The American Pharmacists Association (APhA) is the largest national professional society of pharmacists, representing the interests of the third largest health profession. Since its founding in 1852, APhA has been a leader in the professional and scientific advancement of pharmacy, and in safeguarding the well being of the individual patient.
In the last quarter century, pharmacy has expanded its role within the health care delivery system from a profession focusing on preparation and dispensing of medications to patients to one in which pharmacists provide a wide range of patient-oriented services to maximize the medicine's effectiveness.
Pharmacy is practiced in a wide range of settings: community pharmacies, hospitals, long term care facilities, the pharmaceutical industry, mail service, managed care, and government (Department of Defense, Department of Veterans Affairs, Indian Health Service, Public Health Service). A survey identified 112,000 pharmacists in community pharmacy (66,000 in chains; 46,000 in independents), 40,000 in hospitals, and 21,000 in consulting, government, academic, industry and other settings.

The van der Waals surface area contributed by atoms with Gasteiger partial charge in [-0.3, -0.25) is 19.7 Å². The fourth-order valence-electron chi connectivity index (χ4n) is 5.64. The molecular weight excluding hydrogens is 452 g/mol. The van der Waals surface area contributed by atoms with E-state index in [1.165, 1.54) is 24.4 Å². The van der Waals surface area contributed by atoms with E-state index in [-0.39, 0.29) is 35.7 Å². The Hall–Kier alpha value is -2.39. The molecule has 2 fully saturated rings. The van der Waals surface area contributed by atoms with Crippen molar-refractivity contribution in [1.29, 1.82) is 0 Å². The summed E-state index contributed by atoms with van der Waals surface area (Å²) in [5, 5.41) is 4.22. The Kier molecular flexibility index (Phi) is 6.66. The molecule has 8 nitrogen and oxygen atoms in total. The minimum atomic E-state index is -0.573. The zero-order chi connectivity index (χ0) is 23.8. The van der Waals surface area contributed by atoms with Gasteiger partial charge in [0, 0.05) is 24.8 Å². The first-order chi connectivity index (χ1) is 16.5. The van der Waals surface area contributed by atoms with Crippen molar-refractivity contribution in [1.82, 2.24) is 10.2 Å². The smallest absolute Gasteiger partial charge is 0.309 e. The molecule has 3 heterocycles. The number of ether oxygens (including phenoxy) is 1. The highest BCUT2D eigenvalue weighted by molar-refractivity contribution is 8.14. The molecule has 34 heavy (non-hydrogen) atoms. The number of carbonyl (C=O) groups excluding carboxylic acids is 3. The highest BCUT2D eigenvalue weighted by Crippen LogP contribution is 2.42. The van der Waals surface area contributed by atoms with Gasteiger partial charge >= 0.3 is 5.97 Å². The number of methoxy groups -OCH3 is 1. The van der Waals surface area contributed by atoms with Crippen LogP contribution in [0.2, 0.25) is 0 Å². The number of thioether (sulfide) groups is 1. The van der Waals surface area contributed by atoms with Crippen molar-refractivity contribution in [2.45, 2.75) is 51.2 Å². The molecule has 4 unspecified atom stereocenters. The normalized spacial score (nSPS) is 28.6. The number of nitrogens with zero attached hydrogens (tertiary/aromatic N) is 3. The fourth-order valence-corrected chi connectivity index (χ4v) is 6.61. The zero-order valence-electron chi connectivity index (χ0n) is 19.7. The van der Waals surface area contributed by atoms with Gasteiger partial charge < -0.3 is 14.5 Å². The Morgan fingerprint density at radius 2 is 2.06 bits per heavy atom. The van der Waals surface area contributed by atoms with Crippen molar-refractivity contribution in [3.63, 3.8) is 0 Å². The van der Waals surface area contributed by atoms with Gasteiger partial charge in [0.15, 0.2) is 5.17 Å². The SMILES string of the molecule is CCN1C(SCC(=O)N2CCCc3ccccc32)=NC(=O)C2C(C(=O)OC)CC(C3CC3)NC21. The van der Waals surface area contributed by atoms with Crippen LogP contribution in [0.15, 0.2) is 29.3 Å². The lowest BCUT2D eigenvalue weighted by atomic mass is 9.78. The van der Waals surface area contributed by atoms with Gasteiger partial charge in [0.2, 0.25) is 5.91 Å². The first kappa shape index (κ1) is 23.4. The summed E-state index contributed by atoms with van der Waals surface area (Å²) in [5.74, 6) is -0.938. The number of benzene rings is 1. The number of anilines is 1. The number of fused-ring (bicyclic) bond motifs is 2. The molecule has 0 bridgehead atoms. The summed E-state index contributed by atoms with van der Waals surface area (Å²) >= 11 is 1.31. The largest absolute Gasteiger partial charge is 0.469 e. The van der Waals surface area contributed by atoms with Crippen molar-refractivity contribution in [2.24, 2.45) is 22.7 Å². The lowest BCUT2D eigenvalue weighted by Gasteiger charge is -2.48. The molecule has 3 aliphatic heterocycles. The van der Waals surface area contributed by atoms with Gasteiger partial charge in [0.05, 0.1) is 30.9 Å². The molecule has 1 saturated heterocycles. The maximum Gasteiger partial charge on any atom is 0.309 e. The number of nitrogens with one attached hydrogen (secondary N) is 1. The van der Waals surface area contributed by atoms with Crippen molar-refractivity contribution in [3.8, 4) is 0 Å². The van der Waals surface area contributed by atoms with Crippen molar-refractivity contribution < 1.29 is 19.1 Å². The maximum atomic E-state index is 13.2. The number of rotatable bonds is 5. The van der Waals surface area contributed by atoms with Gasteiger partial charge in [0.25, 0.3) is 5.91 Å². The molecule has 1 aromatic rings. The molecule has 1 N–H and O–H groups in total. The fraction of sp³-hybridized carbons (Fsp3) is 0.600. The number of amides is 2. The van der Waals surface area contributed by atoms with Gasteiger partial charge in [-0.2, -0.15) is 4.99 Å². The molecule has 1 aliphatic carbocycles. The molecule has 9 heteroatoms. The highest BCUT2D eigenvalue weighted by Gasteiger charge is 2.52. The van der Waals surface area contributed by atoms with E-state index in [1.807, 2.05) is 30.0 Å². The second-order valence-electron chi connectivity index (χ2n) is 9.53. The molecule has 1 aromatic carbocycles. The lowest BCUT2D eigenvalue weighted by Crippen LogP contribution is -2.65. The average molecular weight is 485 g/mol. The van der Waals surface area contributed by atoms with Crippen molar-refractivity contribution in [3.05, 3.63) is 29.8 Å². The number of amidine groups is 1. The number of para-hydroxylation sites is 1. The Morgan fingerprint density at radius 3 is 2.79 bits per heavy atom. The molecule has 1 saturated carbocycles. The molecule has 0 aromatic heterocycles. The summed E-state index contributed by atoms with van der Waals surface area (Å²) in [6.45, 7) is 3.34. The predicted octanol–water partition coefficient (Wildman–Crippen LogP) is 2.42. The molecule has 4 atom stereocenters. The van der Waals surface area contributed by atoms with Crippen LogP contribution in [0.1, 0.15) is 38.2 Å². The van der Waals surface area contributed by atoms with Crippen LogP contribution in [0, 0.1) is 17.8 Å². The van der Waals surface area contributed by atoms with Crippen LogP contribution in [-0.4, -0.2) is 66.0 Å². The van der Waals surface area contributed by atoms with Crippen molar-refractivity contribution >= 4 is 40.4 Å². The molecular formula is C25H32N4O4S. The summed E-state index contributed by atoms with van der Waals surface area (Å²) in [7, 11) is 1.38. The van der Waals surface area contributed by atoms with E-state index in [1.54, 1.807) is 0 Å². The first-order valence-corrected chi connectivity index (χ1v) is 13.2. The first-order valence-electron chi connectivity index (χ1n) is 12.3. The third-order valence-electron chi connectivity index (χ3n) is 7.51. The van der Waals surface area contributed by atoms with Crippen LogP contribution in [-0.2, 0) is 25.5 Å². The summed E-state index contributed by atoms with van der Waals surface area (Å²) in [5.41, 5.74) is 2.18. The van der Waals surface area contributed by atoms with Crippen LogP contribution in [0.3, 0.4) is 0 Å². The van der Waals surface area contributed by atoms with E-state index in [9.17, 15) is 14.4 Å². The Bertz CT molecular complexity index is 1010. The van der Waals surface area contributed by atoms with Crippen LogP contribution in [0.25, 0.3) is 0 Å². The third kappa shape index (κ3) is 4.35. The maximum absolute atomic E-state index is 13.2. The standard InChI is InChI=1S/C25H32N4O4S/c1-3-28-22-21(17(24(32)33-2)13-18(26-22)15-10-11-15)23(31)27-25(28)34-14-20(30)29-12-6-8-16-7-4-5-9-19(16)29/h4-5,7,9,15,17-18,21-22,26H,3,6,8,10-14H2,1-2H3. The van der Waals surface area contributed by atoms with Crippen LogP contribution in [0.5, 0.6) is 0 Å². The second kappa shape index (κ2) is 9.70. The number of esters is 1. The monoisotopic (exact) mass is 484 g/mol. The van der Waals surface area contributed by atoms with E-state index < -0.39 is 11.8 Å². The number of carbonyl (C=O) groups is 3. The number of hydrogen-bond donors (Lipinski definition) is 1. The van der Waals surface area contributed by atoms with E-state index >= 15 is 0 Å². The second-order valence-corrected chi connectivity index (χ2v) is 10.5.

Historically, educational requirements for pharmacists included the choice of two entry-level degrees: a five-year Bachelor of Science in pharmacy (BS Pharmacy) or a six-year Doctor of Pharmacy (PharmD). However, as of the year 2000, most schools of pharmacy began offering only the PharmD degree. This extensive training makes the pharmacist the most knowledgeable health care professional when it comes to medicines and their use.
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